Veteran Attorney John L. Moriarity, 90, Dies
By a MetNews Staff Writer
JOHN L. MORIARITY
Attorney John LeRoy Moriarity, dean of the San Fernando Valley practitioners, has died at the age of 90 after 62 years of law practice.
He succumbed Saturday night at Huntington Hospital, on his 100th day of hospitalization following a stroke. At his bedside were his fiancée/companion, Kelley Nelson, a son, Dr. Jack Moriarity, and his long-time employee, paralegal Gayle Stark.
Former Los Angeles County District Attorney Steve Cooley remarked:
“Honest accomplished Lawyer, Philanthropist, Military Man, Supporter of Law Enforcement, Patron of the Arts, Contributor to the Civic Well Being—John was all of these in addition to being a great friend to many and an exquisite gentleman. I have known John for nearly three decades. We belonged to some of the same organizations. John was an American patriot and true citizen!”
Attorney R. Rex Parris, now in his fifth term of mayor of Lancaster, said:
“John was the most gracious and professional attorney I know. I met him when a client fired me and hired him. His letter requesting the file was so gracious that I not only sent him the file, I became friends with him. “He mastered the art of being an aggressive trial attorney without ever losing his sense of decency and civility. He was an example we all should follow.”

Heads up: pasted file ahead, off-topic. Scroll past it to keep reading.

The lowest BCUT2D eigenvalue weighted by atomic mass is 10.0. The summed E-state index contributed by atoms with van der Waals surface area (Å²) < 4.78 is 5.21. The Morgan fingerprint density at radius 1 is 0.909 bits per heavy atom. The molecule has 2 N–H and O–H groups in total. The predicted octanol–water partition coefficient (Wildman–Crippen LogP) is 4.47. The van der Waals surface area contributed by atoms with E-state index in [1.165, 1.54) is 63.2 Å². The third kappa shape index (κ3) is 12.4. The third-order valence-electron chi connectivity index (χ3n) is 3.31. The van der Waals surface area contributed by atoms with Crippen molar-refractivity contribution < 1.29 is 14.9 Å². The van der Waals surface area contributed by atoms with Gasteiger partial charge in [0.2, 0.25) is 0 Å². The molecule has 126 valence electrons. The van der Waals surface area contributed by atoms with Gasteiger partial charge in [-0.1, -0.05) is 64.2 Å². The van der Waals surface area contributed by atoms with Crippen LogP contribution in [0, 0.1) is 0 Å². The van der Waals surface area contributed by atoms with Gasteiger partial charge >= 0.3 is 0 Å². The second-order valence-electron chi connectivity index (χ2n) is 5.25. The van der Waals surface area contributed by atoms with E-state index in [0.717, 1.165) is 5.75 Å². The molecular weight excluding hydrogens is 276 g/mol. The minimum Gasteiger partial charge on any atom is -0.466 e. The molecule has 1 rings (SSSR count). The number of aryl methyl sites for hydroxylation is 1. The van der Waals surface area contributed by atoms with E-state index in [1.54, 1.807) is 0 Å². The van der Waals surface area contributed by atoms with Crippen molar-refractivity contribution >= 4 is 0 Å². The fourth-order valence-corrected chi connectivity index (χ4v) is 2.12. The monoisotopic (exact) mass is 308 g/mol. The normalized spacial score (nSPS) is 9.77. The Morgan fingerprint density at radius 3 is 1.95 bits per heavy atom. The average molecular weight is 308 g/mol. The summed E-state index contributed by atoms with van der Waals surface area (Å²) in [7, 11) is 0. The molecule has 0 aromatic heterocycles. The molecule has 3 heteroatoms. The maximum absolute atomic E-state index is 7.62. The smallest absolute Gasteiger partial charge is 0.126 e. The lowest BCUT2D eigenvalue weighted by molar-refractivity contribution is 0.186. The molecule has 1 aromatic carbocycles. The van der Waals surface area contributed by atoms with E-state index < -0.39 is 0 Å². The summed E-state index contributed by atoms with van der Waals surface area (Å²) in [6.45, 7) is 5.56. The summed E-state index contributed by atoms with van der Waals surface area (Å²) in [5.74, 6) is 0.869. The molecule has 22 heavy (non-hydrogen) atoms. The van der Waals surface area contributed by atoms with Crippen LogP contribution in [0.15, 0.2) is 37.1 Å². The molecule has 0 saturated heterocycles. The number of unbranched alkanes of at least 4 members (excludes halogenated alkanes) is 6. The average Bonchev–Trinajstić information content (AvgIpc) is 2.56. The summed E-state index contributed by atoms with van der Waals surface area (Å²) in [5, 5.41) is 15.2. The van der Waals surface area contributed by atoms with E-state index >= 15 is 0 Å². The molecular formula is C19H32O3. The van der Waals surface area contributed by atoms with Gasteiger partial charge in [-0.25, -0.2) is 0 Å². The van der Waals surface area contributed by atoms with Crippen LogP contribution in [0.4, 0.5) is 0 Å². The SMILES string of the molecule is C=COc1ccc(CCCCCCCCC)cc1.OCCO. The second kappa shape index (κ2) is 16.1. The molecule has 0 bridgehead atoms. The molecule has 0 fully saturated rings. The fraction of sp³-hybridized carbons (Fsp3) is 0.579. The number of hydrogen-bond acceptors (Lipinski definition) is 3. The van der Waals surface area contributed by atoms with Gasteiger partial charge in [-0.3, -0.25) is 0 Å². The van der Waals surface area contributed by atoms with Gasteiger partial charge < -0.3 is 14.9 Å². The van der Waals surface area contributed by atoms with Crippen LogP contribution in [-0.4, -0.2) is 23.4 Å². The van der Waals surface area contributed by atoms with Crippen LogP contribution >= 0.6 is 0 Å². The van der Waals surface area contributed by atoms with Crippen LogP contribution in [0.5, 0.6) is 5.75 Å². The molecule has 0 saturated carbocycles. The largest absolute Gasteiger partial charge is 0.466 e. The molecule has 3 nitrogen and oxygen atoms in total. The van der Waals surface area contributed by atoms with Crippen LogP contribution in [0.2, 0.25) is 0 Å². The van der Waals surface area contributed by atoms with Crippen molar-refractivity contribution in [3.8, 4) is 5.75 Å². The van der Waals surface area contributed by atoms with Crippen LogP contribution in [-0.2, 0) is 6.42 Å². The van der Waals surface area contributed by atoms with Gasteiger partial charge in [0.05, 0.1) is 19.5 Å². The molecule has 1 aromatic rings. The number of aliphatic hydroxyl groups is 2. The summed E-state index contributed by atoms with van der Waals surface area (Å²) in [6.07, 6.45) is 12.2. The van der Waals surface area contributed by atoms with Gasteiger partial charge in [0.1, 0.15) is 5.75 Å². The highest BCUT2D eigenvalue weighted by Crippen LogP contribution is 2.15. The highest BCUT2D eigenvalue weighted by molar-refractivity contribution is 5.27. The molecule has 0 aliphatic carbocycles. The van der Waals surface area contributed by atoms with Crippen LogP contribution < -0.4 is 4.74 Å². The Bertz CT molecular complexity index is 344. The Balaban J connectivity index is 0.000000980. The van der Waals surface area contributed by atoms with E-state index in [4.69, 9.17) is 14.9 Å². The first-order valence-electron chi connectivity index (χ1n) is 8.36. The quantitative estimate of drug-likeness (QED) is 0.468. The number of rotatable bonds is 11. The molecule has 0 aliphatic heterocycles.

Former Los Angeles County Supervisor Michael D. Antonovich commented:
“John Moriarity was one of those special people you meet in life who truly made a difference. Our friendship goes back to my first election to the Community College Board of Trustees and deepened over the years as we worked together on many causes, including the election of President Reagan and Governor Deukmejian.
“He was generous and a class act. And, he never wavered in his dedication to California and our nation. May he rest in peace!”
Nowland Hong, co-founder and two-time president of the Southern California Chinese Lawyers Association, had this to say: